“I flipped through catalogues and wondered: What kind of dining set defines me as a person?”
– Narrator, ‘Fight Club’
Throughout history, attire has been used to indicate and determine aspects of one’s identity. Where perhaps attire traditionally demarcates community identity (one’s tribe, religion, caste, class, etc.), it has in more recent times (along with other identifiable commodities) come to also be used to express, assert, assess, control and contest individual identity. How does sexuality come into play in matters of attire and identity? And how do they all relate to how we live and connect with each other?
Surabhi Srivastava and Kristin Francoeur write about the pocket – a seemingly trivial addition to everyday clothing, but one that has links to deep-rooted feminist issues of sexual agency, freedom of movement and sexism.
Edward Kannyo gives us an interesting overview of the evolution of clothing norms and regulations in various parts of Sub-Saharan Africa, and how they connect with political and social changes.
Annie McCarthy recounts her sartorial story of the year she spent doing anthropological research in India trying to fit in but feeling ridiculously out of place.
Shikha Aleya reviews contemporary movies, music videos and ads to see what they’re telling us about attire and sexuality. Brushstrokes features trans South Asian performance duo DarkMatter’s Alok Vaid-Menon in some of the gender-transgressing outfits they sport as a tool for their activism on social media. And if you’ve ever wished you had the perfect bikini body, the Video Page of the month will show you just how to get one (hint: it’s easy!).
Lekha Sharma’s article, Vastron ki Salaakhein, features in the Hindi section.
Black humour’s the new black in the Humour Corner with a comic from the Butch Stories series by Liz Rosema. Paul Shiakallis’ portraits of the attitudes and cool outfits of the rocker chicks of Botswana are going to make you hunt for your own leather jacket. Some frequently asked questions about clothes and its many influences on and by sexuality have answers in our FAQ Corner compiled by TARSHI’s volunteer, Shaifali Agrawal.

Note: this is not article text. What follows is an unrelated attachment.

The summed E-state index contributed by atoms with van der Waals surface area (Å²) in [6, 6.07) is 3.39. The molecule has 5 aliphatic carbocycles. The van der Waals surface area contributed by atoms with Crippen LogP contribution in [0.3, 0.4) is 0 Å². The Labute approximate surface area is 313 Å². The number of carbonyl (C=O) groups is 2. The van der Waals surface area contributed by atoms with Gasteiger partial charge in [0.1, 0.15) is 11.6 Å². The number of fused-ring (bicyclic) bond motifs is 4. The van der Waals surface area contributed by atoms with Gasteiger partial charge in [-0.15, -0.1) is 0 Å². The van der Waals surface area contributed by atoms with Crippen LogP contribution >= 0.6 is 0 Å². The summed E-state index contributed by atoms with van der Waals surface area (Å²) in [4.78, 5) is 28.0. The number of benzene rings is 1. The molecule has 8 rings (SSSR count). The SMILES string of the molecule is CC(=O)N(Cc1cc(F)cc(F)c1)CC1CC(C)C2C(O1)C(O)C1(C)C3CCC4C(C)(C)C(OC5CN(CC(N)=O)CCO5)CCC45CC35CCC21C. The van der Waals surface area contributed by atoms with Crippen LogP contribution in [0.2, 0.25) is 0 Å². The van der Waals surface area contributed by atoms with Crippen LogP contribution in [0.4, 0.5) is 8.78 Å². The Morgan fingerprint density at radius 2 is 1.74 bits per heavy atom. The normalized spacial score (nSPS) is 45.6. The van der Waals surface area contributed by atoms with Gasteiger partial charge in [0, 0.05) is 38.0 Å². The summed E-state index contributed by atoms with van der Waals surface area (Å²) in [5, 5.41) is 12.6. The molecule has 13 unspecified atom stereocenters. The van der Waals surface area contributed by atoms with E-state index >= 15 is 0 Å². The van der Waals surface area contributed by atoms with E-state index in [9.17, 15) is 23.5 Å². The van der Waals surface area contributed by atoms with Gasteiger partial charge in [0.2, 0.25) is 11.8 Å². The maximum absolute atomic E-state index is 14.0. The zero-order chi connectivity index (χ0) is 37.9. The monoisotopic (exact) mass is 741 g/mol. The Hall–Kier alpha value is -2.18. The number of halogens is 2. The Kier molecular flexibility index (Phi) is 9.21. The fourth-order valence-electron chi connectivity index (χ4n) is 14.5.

In the mid-month issue is Vani Viswanathan dazzled by the variety in outfits and oomph of women she secretly ‘stalks’ on Instagram, while Rashmi Gopi recounts her personal growth over the years and how it has brought about changes in her relationship to her clothes.
Shaifali Agrawal interviews fashion designer Purushu Arie on gender-neutral clothing and the radical politics behind his work. In Brushstrokes, Abhishek Chaudhary puts together a series of personal portraits embodying different characters, giving us glimpses of their fear, self-acceptance, longing and celebration.
Ramya Anand tells us the tale of a woman who slips in and out of roles in tandem with her wardrobe makeovers, masterfully controlling how the world perceives her. But what happens when we don’t recognise that appearance is not the same as the real thing? This story of the woman who shifts shape through her outfits has been translated into Hindi by Shraddha Mahilkar.
The Blog Roll features four articles curated from the Web: a Middle East-origin woman talks about why she removed her hijab for a day, everything that’s wrong with the costumes of the new Hindi movie Mohenjo Daro, an investigation into why men have stopped wearing heels(!), and one where the author’s closet seems to be inhabited by a woman who tells her what she should put on each day.
We return on the 1st of September with an issue on Migration and Sexuality.
Until then, happy reading!
The TARSHI Team
Cover image courtesy Gul